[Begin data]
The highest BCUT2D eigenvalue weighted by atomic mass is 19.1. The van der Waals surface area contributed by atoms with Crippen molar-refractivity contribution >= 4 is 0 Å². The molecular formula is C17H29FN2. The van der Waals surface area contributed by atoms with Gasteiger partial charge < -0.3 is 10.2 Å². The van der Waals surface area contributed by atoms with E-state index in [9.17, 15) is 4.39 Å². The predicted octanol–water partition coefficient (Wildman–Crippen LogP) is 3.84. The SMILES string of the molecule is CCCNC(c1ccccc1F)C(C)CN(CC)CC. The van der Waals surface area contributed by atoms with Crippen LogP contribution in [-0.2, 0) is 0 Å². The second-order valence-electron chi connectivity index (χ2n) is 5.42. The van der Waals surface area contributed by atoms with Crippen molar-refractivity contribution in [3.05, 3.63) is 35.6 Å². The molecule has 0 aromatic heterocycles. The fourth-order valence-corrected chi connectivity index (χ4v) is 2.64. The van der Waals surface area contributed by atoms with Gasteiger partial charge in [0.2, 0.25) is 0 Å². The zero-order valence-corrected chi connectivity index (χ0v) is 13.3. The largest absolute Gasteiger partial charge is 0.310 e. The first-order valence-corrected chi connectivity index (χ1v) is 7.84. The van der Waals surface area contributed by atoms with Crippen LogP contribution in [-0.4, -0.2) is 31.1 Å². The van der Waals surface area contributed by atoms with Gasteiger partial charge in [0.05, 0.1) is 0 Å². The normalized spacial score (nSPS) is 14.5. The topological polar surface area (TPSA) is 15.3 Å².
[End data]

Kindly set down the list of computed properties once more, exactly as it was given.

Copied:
The highest BCUT2D eigenvalue weighted by atomic mass is 19.1. The van der Waals surface area contributed by atoms with Crippen molar-refractivity contribution >= 4 is 0 Å². The molecular formula is C17H29FN2. The van der Waals surface area contributed by atoms with Gasteiger partial charge < -0.3 is 10.2 Å². The van der Waals surface area contributed by atoms with E-state index in [9.17, 15) is 4.39 Å². The predicted octanol–water partition coefficient (Wildman–Crippen LogP) is 3.84. The SMILES string of the molecule is CCCNC(c1ccccc1F)C(C)CN(CC)CC. The van der Waals surface area contributed by atoms with Crippen LogP contribution in [-0.2, 0) is 0 Å². The second-order valence-electron chi connectivity index (χ2n) is 5.42. The van der Waals surface area contributed by atoms with Crippen molar-refractivity contribution in [3.05, 3.63) is 35.6 Å². The molecule has 0 aromatic heterocycles. The fourth-order valence-corrected chi connectivity index (χ4v) is 2.64. The van der Waals surface area contributed by atoms with Gasteiger partial charge in [0.2, 0.25) is 0 Å². The zero-order valence-corrected chi connectivity index (χ0v) is 13.3. The largest absolute Gasteiger partial charge is 0.310 e. The first-order valence-corrected chi connectivity index (χ1v) is 7.84. The van der Waals surface area contributed by atoms with Crippen LogP contribution in [-0.4, -0.2) is 31.1 Å². The van der Waals surface area contributed by atoms with Gasteiger partial charge in [0.05, 0.1) is 0 Å². The normalized spacial score (nSPS) is 14.5. The topological polar surface area (TPSA) is 15.3 Å².